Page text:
the Centers for Disease Control and Prevention, heart disease is the top cause of death. Sudden
cardiac arrest affects about 1,000 people each day in the U.S.—occurring outside
of hospitals with only a10 percent survival rate.
The number of
survivors can increase to about 40 percent if bystanders would provide CPR and
use an automated external defibrillator (AED) before EMS arrives. The National
Safety Council offers first aid and CPR skills training to help you be prepared to save a life in the event
of an emergency.
of American Heart Month, here are some quick tips regarding heart health and
the appropriate action to take in an emergency until professional help arrives.
What is the difference between heart attack and sudden
cardiac arrest? With a heart attack, the person is awake and the heart
is beating. With sudden cardiac arrest, the person is unresponsive (not awake)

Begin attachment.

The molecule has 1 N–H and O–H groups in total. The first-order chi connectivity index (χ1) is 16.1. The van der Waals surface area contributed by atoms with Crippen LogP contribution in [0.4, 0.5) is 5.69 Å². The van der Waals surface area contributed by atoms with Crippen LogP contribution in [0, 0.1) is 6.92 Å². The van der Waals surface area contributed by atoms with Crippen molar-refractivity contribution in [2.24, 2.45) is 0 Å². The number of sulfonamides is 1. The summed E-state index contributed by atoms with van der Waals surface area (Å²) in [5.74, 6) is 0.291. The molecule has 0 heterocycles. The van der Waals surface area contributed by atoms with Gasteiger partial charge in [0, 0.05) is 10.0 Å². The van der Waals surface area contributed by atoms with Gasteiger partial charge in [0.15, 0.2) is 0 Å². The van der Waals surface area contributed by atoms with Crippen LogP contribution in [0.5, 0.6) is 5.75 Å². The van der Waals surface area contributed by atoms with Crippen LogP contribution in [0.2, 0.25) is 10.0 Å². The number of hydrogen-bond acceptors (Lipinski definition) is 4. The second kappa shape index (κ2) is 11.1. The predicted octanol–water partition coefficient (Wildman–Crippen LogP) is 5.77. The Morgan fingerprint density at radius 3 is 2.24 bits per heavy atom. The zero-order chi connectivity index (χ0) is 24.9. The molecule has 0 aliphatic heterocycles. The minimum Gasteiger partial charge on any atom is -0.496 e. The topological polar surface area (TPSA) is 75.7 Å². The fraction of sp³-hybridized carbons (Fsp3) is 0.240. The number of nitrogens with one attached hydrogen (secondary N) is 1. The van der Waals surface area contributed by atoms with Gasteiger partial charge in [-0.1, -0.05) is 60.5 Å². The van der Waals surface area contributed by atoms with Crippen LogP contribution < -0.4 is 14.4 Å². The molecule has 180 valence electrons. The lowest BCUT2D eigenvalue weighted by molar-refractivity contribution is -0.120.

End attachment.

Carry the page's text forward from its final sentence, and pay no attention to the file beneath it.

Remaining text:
and the heart is not beating.
It is important
to know the signs of a heart attack, so you will be ready to react in the
proper manner. Some heart attacks are sudden and intense, but more start
slowly, with mild pain or discomfort. To determine if you, or someone you know,
is suffering from a heart attack, look for the following evidence:
- Chest discomfort: Pressure, fullness, squeezing or pain in the chest that lasts for a few minutes or comes and goes.
- Discomfort in other areas of the upper body: Pain or discomfort in one or both arms, shoulders, back, neck, jaw or stomach.
- Shortness of breath: Often accompanies chest discomfort.
- Other signs: May include lightheadedness, fainting, sweating or nausea.
- Women should be aware that they also may experience atypical symptoms such as fatigue, nausea or headache.
First aid for heart attack:
- Call 911 immediately
- Have the person rest in a position for easy breathing
- Have the person chew an uncoated adult aspirin or two “baby” aspirin if the person is not allergic to it and has no contraindications to aspirin (evidence of a stroke or internal bleeding)
First aid for sudden cardiac arrest is to call 911, provide CPR (at least hard, fast chest
compressions) and use an AED.